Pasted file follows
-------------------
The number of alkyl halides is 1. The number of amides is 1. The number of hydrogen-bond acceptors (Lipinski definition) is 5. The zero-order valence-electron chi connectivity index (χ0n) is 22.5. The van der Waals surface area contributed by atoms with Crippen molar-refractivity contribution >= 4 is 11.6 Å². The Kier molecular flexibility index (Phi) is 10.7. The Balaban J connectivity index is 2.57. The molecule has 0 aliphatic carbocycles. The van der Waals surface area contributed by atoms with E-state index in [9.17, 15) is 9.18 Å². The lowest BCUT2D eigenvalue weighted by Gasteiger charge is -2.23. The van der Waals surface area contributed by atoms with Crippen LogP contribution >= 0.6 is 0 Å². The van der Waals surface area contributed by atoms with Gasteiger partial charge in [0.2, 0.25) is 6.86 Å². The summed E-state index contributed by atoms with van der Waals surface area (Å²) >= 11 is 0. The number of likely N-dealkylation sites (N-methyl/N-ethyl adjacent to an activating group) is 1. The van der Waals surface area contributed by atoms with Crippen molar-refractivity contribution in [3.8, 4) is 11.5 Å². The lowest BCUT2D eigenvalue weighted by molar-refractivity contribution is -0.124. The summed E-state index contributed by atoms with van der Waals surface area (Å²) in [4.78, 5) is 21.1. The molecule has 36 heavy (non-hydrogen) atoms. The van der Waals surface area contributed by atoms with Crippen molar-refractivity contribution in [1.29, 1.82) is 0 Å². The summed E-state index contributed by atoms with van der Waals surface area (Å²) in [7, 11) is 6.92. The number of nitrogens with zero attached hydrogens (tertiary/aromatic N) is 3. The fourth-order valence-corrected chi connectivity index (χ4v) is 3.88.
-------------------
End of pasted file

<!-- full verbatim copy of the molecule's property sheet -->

The number of alkyl halides is 1. The number of amides is 1. The number of hydrogen-bond acceptors (Lipinski definition) is 5. The zero-order valence-electron chi connectivity index (χ0n) is 22.5. The van der Waals surface area contributed by atoms with Crippen molar-refractivity contribution >= 4 is 11.6 Å². The Kier molecular flexibility index (Phi) is 10.7. The Balaban J connectivity index is 2.57. The molecule has 0 aliphatic carbocycles. The van der Waals surface area contributed by atoms with E-state index in [9.17, 15) is 9.18 Å². The lowest BCUT2D eigenvalue weighted by Gasteiger charge is -2.23. The van der Waals surface area contributed by atoms with Crippen LogP contribution >= 0.6 is 0 Å². The van der Waals surface area contributed by atoms with Gasteiger partial charge in [0.2, 0.25) is 6.86 Å². The summed E-state index contributed by atoms with van der Waals surface area (Å²) >= 11 is 0. The number of likely N-dealkylation sites (N-methyl/N-ethyl adjacent to an activating group) is 1. The van der Waals surface area contributed by atoms with Crippen molar-refractivity contribution in [3.8, 4) is 11.5 Å². The lowest BCUT2D eigenvalue weighted by molar-refractivity contribution is -0.124. The summed E-state index contributed by atoms with van der Waals surface area (Å²) in [4.78, 5) is 21.1. The molecule has 36 heavy (non-hydrogen) atoms. The van der Waals surface area contributed by atoms with Crippen molar-refractivity contribution in [1.29, 1.82) is 0 Å². The summed E-state index contributed by atoms with van der Waals surface area (Å²) in [7, 11) is 6.92. The number of nitrogens with zero attached hydrogens (tertiary/aromatic N) is 3. The fourth-order valence-corrected chi connectivity index (χ4v) is 3.88.